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Tucked away at the top of South Brisbane’s Duncombe Building sits a team of 10 health interpreters and interpreter coordinators who assist patients from non-English-speaking backgrounds throughout their healthcare journeys.
Language Services Manager Ling Ling Holloway said they interpret far more than words, due to significant cultural differences and varying levels of health literacy.
“There is no blanket solution, and it is always case-by-case, but like every other patient, each one comes to hospital seeking quality treatment for their own body,” Ling Ling said.
Together with external agency interpreters, the team managed almost 15,500 requests covering 111 different languages last year, plus sign language for hearing-impaired patients.
Mandarin and Vietnamese are the most in-demand languages, followed by Somali, Cantonese, Persian, and Arabic languages.
“The explanation from our clinicians must be very clear and the patient needs to understand what is happening and be able to explain their own symptoms and wishes — it’s all about safety and accuracy.”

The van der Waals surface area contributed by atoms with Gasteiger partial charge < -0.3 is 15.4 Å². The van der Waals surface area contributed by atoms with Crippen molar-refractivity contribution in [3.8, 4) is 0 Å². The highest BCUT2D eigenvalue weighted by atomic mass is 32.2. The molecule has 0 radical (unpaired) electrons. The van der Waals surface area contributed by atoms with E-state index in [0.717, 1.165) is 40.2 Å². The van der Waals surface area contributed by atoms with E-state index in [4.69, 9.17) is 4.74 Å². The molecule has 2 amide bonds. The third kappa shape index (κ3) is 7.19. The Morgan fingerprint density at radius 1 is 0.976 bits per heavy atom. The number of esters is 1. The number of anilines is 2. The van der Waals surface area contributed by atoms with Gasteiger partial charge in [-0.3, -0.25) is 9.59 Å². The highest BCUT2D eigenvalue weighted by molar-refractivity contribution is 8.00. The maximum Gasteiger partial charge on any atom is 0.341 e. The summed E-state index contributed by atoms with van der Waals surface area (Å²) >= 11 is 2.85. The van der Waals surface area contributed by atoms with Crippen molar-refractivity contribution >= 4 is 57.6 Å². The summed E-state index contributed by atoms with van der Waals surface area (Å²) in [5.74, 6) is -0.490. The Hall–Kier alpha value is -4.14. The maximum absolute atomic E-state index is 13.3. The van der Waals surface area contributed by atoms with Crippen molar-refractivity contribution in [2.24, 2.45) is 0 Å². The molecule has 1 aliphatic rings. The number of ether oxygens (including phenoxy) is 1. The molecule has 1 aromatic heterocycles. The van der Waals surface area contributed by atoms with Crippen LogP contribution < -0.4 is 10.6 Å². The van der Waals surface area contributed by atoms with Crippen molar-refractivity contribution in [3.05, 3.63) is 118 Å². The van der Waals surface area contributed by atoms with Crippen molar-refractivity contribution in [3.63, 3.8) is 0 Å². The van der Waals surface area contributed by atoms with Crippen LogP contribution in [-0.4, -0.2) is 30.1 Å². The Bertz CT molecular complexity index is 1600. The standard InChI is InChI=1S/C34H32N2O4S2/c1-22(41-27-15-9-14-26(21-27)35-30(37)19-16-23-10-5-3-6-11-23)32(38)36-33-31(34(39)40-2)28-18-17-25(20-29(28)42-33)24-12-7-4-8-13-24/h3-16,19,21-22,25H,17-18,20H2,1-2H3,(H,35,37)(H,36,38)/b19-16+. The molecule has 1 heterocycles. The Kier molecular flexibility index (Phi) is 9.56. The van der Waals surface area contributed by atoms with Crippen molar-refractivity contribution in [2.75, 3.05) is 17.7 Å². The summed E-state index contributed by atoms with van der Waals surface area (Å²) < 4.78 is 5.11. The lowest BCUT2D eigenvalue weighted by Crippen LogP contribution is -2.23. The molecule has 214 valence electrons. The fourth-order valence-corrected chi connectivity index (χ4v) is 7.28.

Interpreters may at times have to explain nuances around the patient’s hesitations that could stem from experiences prior to coming to Australia, or simply ask clinicians to phrase things in a different way to ensure clarity.
“When you have patients from refugee backgrounds for example, they may have had very poor experiences around authority figures so they may be incredibly suspicious and fearful.
“They know people are trying to care for them, but they are so used to not being able to trust people.
“It could take many years to break down those fears, so as interpreters we have to be very patient and try to help them understand that we are only here to help them. We genuinely care for them and have their best interests at heart.”
Two of the team’s interpreters arrived in Australia in the 1970s as refugees themselves, and now go home each day knowing they have helped others who may be in a similar situation.
“It is a good feeling that you have done your little bit, and your little bit helps the bigger picture of Mater.”
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